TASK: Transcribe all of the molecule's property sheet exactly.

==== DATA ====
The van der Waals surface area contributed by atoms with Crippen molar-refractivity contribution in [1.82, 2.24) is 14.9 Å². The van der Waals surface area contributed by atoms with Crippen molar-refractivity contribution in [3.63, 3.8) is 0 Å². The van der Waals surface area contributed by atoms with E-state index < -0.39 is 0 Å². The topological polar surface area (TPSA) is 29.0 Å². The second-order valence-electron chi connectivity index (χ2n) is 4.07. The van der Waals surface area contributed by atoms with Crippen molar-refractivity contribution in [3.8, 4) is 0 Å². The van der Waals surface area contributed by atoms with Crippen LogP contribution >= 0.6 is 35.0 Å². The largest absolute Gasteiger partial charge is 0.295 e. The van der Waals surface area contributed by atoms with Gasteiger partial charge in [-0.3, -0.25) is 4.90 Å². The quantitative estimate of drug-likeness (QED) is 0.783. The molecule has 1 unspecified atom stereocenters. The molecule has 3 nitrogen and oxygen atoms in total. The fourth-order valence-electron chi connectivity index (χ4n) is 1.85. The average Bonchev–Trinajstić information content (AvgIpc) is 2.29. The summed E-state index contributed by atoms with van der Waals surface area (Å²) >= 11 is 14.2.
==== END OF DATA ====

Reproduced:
The van der Waals surface area contributed by atoms with Crippen molar-refractivity contribution in [1.82, 2.24) is 14.9 Å². The van der Waals surface area contributed by atoms with Crippen molar-refractivity contribution in [3.63, 3.8) is 0 Å². The van der Waals surface area contributed by atoms with E-state index < -0.39 is 0 Å². The topological polar surface area (TPSA) is 29.0 Å². The second-order valence-electron chi connectivity index (χ2n) is 4.07. The van der Waals surface area contributed by atoms with Crippen molar-refractivity contribution in [3.8, 4) is 0 Å². The van der Waals surface area contributed by atoms with Crippen LogP contribution >= 0.6 is 35.0 Å². The largest absolute Gasteiger partial charge is 0.295 e. The van der Waals surface area contributed by atoms with Gasteiger partial charge in [-0.3, -0.25) is 4.90 Å². The quantitative estimate of drug-likeness (QED) is 0.783. The molecule has 1 unspecified atom stereocenters. The molecule has 3 nitrogen and oxygen atoms in total. The fourth-order valence-electron chi connectivity index (χ4n) is 1.85. The average Bonchev–Trinajstić information content (AvgIpc) is 2.29. The summed E-state index contributed by atoms with van der Waals surface area (Å²) >= 11 is 14.2.